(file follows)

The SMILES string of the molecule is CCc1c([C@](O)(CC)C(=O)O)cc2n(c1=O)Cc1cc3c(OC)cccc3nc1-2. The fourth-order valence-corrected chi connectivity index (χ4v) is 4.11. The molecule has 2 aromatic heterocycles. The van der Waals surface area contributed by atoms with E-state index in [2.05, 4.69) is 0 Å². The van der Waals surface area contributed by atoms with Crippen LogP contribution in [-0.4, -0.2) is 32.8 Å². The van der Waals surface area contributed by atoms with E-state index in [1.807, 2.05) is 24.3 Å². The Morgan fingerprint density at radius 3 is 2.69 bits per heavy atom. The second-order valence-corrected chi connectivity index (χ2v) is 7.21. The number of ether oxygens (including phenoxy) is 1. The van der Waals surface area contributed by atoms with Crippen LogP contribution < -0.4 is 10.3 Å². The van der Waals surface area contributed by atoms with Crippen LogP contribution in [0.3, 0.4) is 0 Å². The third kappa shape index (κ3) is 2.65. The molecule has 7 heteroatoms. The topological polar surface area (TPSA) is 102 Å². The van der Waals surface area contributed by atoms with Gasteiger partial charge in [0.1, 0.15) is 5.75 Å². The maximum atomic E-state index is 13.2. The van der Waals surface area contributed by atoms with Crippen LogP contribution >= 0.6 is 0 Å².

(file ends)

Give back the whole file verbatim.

The SMILES string of the molecule is CCc1c([C@](O)(CC)C(=O)O)cc2n(c1=O)Cc1cc3c(OC)cccc3nc1-2. The fourth-order valence-corrected chi connectivity index (χ4v) is 4.11. The molecule has 2 aromatic heterocycles. The van der Waals surface area contributed by atoms with E-state index in [2.05, 4.69) is 0 Å². The van der Waals surface area contributed by atoms with Crippen LogP contribution in [-0.4, -0.2) is 32.8 Å². The van der Waals surface area contributed by atoms with E-state index in [1.807, 2.05) is 24.3 Å². The Morgan fingerprint density at radius 3 is 2.69 bits per heavy atom. The second-order valence-corrected chi connectivity index (χ2v) is 7.21. The number of ether oxygens (including phenoxy) is 1. The van der Waals surface area contributed by atoms with Crippen LogP contribution < -0.4 is 10.3 Å². The van der Waals surface area contributed by atoms with Crippen LogP contribution in [0.3, 0.4) is 0 Å². The third kappa shape index (κ3) is 2.65. The molecule has 7 heteroatoms. The topological polar surface area (TPSA) is 102 Å². The van der Waals surface area contributed by atoms with Gasteiger partial charge in [0.1, 0.15) is 5.75 Å². The maximum atomic E-state index is 13.2. The van der Waals surface area contributed by atoms with Crippen LogP contribution >= 0.6 is 0 Å².